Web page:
PostPartum Depression

Feeling Sad after Your Baby is Born

Having a baby is exciting and full of joy. But it also places a great deal of stress on both a mother’s body and emotions. These emotions may be intensified by the exhaustion that comes with waking up several times during the night to take care of your baby. So don’t be surprised if you experience strong mood swings in the first few weeks as your baby returns to normal.

These changes can even prompt sudden crying for no apparent reason, or feelings of mild depression. All this is normal. But if after a few weeks you still feel depressed or overwhelmed, you may need to consult your own doctor.

Most women experience feelings of anxiety and depression after their baby is born. Many women experience “baby blues,” but postpartum depression (PPD) is more severe and prolonged. It’s estimated that around 10% of women experience PPD.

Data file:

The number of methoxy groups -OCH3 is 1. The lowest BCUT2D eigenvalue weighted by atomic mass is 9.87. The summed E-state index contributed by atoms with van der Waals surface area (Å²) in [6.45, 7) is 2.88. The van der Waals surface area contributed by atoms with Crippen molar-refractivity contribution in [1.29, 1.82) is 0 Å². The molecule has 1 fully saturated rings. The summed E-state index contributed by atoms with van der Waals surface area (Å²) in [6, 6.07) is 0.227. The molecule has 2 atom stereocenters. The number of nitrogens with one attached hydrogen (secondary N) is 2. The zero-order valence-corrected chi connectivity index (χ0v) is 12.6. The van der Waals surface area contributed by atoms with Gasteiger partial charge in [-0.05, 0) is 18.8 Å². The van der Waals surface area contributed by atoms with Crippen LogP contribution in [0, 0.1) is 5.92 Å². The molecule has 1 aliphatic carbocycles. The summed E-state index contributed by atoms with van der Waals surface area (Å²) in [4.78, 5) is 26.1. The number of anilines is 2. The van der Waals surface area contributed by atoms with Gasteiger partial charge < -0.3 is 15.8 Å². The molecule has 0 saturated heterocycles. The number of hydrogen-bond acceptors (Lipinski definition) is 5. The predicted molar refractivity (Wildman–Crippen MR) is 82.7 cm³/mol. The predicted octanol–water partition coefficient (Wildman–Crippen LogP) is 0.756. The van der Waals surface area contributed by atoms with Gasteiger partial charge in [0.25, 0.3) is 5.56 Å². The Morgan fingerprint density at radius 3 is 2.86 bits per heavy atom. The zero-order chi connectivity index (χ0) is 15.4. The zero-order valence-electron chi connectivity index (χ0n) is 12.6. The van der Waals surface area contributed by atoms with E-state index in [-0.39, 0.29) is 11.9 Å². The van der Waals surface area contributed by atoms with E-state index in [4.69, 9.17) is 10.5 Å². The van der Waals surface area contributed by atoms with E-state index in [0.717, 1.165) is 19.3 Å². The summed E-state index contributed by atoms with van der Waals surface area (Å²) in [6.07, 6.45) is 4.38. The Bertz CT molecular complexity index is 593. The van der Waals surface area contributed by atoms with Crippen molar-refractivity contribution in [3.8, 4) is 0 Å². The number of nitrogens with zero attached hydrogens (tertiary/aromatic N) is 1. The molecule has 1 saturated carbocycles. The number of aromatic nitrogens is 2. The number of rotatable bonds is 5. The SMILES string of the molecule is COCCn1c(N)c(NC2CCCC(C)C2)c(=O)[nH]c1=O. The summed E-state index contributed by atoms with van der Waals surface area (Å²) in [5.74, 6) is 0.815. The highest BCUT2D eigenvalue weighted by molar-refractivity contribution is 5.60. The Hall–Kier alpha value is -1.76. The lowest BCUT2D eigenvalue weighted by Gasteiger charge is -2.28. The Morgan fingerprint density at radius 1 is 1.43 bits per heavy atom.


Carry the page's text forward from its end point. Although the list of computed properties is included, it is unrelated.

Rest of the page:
Women should talk with their doctor if they’re experiencing symptoms of PPD. Treatment can help. Counseling and support groups can also help. Avoiding treatment can seriously affect bonding with your baby as well as the baby’s growth, development, health and safety.

Symptoms of PPD

  • Insomnia (Trouble Sleeping)
  • Exhaustion
  • Excessive sleeping but still feeling exhausted
  • Changes in appetite
  • Loss of sexual interest
  • Crying spells without obvious cause
  • Feelings of guilt
  • Sadness
  • Anger
  • Feelings of despair and/or worthlessness
  • Forgetfulness
  • Difficulty making decisions
  • Poor concentration

PPD is treatable. Contact your doctor or call the PostPartum Depression Hot line at 1-800-944-4PPD (4773)

—- from First5 Advice for New Parents

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